KM, TechnologyPosted: August 16, 2010
This is a question on my mind for some time. I asked this question of a few KM folks, but i didnt quite get something to work upon. The question is, does KM necessarily have to rely on technology to enable knowledge-sharing? After all, isnt knowledge-sharing essentially people-centric? So, is technology only an enabler, or is it much more than that? Corollary to this … is there a way to take technology out of the KM processes, have KM being driven without technology? Or whether i am just being a bit too simplistic?
The interesting part is that i didnt get many responses. One response i got was from my friend Varun Sharma. What was nice was that he seemed to be thinking on lines similar to what i was thinking about. What i have been thinking is simply this: knowledge-sharing is essentially a human process. If we agree with this idea, then knowledge-sharing can be enabled even without the use of technology. So, where does technology come into the picture? Scale, i believe.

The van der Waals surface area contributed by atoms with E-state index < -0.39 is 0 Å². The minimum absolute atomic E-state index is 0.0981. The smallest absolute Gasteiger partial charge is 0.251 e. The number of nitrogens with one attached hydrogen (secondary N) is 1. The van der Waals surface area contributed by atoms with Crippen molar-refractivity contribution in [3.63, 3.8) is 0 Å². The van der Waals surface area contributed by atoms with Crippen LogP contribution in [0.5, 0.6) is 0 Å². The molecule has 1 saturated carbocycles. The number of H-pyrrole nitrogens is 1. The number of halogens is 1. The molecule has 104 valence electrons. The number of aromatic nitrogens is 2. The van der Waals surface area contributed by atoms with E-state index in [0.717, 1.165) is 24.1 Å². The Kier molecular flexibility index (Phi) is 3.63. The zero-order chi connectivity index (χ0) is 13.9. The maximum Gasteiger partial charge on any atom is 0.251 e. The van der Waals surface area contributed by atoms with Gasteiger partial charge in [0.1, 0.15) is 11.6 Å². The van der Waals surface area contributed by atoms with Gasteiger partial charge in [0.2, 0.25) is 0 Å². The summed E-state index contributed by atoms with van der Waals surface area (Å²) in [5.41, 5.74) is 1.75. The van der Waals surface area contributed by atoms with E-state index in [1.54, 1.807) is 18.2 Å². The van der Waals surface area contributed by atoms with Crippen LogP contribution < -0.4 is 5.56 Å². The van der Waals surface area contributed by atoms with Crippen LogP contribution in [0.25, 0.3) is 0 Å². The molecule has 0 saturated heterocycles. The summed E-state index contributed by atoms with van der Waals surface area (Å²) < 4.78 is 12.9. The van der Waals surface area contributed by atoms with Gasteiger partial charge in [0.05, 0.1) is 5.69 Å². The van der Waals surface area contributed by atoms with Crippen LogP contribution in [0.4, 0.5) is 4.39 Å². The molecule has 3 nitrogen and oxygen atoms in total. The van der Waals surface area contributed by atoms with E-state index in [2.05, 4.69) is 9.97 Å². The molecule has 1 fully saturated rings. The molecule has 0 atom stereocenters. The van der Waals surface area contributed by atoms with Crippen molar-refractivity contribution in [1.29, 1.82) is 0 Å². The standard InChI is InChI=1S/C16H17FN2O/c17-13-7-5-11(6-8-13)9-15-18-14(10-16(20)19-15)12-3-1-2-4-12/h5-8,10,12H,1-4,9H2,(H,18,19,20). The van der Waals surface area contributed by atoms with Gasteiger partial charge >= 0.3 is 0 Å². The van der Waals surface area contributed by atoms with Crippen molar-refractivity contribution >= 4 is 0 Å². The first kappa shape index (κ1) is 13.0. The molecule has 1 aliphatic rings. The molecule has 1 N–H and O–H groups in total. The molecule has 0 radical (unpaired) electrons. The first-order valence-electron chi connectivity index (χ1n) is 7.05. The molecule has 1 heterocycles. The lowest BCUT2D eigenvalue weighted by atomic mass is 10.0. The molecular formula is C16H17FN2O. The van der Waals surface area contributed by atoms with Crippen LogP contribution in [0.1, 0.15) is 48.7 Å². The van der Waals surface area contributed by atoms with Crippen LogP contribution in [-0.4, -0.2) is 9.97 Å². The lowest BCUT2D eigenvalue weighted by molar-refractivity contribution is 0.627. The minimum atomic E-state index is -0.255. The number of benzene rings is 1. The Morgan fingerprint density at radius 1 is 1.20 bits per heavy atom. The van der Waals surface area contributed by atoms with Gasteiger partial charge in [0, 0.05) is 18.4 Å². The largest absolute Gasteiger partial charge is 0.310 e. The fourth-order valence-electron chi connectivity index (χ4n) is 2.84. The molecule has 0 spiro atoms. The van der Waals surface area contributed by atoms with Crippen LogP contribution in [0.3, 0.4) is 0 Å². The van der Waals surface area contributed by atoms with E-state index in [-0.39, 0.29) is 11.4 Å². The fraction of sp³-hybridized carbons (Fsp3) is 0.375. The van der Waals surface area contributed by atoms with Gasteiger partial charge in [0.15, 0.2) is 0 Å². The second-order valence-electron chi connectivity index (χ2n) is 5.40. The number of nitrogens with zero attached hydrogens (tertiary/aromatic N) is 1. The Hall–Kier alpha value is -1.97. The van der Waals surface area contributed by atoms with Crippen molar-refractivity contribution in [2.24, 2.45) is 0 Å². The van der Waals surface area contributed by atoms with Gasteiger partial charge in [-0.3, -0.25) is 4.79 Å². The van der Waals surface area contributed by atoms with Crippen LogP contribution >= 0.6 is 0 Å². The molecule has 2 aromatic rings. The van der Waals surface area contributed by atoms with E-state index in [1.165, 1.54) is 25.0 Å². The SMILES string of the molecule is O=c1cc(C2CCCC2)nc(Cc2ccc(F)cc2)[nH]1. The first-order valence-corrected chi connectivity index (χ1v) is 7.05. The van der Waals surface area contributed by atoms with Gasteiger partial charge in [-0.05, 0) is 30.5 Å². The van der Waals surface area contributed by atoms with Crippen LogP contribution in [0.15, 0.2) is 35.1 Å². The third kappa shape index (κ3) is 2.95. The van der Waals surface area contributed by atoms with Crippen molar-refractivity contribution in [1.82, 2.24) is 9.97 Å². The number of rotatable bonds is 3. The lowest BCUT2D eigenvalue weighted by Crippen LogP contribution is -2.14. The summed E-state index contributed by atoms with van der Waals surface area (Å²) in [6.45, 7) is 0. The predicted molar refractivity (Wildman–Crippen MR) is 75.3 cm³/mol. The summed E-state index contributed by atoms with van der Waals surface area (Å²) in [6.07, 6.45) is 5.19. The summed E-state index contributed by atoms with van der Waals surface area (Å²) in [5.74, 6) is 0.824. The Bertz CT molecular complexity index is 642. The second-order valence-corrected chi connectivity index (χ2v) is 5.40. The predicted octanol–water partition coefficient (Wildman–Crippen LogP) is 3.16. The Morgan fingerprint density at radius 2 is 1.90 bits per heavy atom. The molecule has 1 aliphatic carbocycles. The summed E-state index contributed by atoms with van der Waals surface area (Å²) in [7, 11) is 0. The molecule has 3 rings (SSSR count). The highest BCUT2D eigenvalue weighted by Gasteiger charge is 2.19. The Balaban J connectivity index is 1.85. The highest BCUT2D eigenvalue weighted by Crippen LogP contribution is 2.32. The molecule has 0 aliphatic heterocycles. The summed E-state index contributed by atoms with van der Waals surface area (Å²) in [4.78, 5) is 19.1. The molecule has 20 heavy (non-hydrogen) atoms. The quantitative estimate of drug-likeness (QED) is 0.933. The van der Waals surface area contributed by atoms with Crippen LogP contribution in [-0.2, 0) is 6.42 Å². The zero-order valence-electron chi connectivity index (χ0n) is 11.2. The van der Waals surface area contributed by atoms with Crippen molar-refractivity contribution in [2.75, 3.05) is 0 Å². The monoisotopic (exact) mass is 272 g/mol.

Let me explain. While knowledge-sharing can happen quite effectively without technology (or maybe with minimum technology), this is possible only at a local level. If this needs to be scaled to a global level, especially in organizations which are multi-location, then technology must play an important role. Even here, we could look at KM at two levels … a local level, where knowledge-sharing can be facilitated in more face-to-face, physical ways, and one at the global level, where it can be facilitated with technology.
Are there any case studies you are aware of, of organizations who have developed KM practices with minimum reliance on technology? Do post links, would appreciate.